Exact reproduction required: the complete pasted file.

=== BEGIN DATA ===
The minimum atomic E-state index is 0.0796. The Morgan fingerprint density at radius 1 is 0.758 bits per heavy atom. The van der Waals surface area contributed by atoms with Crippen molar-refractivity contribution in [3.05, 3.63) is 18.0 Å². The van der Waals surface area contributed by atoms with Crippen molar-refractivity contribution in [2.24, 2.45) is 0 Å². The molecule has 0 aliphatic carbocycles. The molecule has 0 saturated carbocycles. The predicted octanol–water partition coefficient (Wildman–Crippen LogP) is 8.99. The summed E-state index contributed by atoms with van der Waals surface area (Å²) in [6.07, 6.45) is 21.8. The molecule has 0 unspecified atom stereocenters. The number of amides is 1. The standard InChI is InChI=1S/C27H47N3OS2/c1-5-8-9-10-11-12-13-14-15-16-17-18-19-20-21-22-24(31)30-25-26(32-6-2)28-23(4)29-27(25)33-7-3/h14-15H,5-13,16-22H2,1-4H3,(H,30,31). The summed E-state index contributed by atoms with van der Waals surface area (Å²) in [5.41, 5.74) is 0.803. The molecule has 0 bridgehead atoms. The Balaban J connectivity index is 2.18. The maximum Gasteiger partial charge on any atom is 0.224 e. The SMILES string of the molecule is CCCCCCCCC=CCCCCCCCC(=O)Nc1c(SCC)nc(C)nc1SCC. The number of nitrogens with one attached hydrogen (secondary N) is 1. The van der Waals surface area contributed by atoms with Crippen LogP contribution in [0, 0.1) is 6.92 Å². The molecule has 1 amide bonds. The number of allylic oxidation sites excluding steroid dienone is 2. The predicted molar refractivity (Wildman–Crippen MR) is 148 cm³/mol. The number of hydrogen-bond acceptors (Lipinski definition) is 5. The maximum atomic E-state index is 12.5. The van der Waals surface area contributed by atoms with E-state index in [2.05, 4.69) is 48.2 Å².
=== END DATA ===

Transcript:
The minimum atomic E-state index is 0.0796. The Morgan fingerprint density at radius 1 is 0.758 bits per heavy atom. The van der Waals surface area contributed by atoms with Crippen molar-refractivity contribution in [3.05, 3.63) is 18.0 Å². The van der Waals surface area contributed by atoms with Crippen molar-refractivity contribution in [2.24, 2.45) is 0 Å². The molecule has 0 aliphatic carbocycles. The molecule has 0 saturated carbocycles. The predicted octanol–water partition coefficient (Wildman–Crippen LogP) is 8.99. The summed E-state index contributed by atoms with van der Waals surface area (Å²) in [6.07, 6.45) is 21.8. The molecule has 0 unspecified atom stereocenters. The number of amides is 1. The standard InChI is InChI=1S/C27H47N3OS2/c1-5-8-9-10-11-12-13-14-15-16-17-18-19-20-21-22-24(31)30-25-26(32-6-2)28-23(4)29-27(25)33-7-3/h14-15H,5-13,16-22H2,1-4H3,(H,30,31). The summed E-state index contributed by atoms with van der Waals surface area (Å²) in [5.41, 5.74) is 0.803. The molecule has 0 bridgehead atoms. The Balaban J connectivity index is 2.18. The maximum Gasteiger partial charge on any atom is 0.224 e. The SMILES string of the molecule is CCCCCCCCC=CCCCCCCCC(=O)Nc1c(SCC)nc(C)nc1SCC. The number of nitrogens with one attached hydrogen (secondary N) is 1. The van der Waals surface area contributed by atoms with Crippen LogP contribution in [0, 0.1) is 6.92 Å². The molecule has 1 amide bonds. The number of allylic oxidation sites excluding steroid dienone is 2. The predicted molar refractivity (Wildman–Crippen MR) is 148 cm³/mol. The number of hydrogen-bond acceptors (Lipinski definition) is 5. The maximum atomic E-state index is 12.5. The van der Waals surface area contributed by atoms with E-state index in [2.05, 4.69) is 48.2 Å².